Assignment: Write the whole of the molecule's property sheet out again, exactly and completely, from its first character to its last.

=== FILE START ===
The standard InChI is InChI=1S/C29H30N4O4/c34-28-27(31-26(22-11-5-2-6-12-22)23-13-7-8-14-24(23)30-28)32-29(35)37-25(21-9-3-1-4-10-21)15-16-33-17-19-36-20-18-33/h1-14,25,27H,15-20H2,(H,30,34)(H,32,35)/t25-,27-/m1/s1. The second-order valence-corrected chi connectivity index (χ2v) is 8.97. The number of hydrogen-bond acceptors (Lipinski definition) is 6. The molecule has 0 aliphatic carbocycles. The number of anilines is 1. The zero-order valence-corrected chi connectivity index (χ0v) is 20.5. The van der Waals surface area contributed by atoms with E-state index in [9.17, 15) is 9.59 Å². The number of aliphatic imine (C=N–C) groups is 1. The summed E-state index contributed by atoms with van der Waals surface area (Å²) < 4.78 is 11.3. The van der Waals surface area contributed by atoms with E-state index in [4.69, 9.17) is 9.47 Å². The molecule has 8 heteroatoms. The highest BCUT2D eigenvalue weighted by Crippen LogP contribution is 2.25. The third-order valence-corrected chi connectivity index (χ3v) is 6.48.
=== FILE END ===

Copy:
The standard InChI is InChI=1S/C29H30N4O4/c34-28-27(31-26(22-11-5-2-6-12-22)23-13-7-8-14-24(23)30-28)32-29(35)37-25(21-9-3-1-4-10-21)15-16-33-17-19-36-20-18-33/h1-14,25,27H,15-20H2,(H,30,34)(H,32,35)/t25-,27-/m1/s1. The second-order valence-corrected chi connectivity index (χ2v) is 8.97. The number of hydrogen-bond acceptors (Lipinski definition) is 6. The molecule has 0 aliphatic carbocycles. The number of anilines is 1. The zero-order valence-corrected chi connectivity index (χ0v) is 20.5. The van der Waals surface area contributed by atoms with E-state index in [9.17, 15) is 9.59 Å². The number of aliphatic imine (C=N–C) groups is 1. The summed E-state index contributed by atoms with van der Waals surface area (Å²) < 4.78 is 11.3. The van der Waals surface area contributed by atoms with E-state index in [4.69, 9.17) is 9.47 Å². The molecule has 8 heteroatoms. The highest BCUT2D eigenvalue weighted by Crippen LogP contribution is 2.25. The third-order valence-corrected chi connectivity index (χ3v) is 6.48.